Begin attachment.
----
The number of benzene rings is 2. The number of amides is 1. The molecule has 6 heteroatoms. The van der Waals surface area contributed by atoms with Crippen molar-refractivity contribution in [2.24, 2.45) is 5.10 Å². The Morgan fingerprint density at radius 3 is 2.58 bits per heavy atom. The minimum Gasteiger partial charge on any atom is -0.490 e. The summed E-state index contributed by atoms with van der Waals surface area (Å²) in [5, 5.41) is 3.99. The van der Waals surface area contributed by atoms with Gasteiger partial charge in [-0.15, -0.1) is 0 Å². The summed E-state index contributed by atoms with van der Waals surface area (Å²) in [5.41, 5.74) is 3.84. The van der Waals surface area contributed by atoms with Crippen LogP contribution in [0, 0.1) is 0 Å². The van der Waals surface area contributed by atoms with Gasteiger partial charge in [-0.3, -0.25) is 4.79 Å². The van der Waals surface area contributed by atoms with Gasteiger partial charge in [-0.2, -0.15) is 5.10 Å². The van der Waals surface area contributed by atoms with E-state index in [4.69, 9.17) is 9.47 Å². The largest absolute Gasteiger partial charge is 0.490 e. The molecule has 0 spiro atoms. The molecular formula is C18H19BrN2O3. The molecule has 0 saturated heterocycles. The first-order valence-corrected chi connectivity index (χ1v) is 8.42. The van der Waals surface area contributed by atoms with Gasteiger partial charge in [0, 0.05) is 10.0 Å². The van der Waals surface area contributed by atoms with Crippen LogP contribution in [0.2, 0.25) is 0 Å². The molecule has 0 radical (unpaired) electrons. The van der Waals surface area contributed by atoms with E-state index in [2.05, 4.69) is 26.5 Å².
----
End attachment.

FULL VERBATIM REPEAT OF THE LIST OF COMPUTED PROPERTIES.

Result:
The number of benzene rings is 2. The number of amides is 1. The molecule has 6 heteroatoms. The van der Waals surface area contributed by atoms with Crippen molar-refractivity contribution in [2.24, 2.45) is 5.10 Å². The Morgan fingerprint density at radius 3 is 2.58 bits per heavy atom. The minimum Gasteiger partial charge on any atom is -0.490 e. The summed E-state index contributed by atoms with van der Waals surface area (Å²) in [5, 5.41) is 3.99. The van der Waals surface area contributed by atoms with Gasteiger partial charge in [-0.15, -0.1) is 0 Å². The summed E-state index contributed by atoms with van der Waals surface area (Å²) in [5.41, 5.74) is 3.84. The van der Waals surface area contributed by atoms with Crippen LogP contribution in [0, 0.1) is 0 Å². The van der Waals surface area contributed by atoms with Gasteiger partial charge in [-0.3, -0.25) is 4.79 Å². The van der Waals surface area contributed by atoms with Gasteiger partial charge in [-0.2, -0.15) is 5.10 Å². The van der Waals surface area contributed by atoms with E-state index in [4.69, 9.17) is 9.47 Å². The largest absolute Gasteiger partial charge is 0.490 e. The molecule has 0 spiro atoms. The molecular formula is C18H19BrN2O3. The molecule has 0 saturated heterocycles. The first-order valence-corrected chi connectivity index (χ1v) is 8.42. The van der Waals surface area contributed by atoms with Gasteiger partial charge in [0, 0.05) is 10.0 Å². The van der Waals surface area contributed by atoms with Crippen LogP contribution in [0.2, 0.25) is 0 Å². The molecule has 0 radical (unpaired) electrons. The van der Waals surface area contributed by atoms with E-state index in [2.05, 4.69) is 26.5 Å².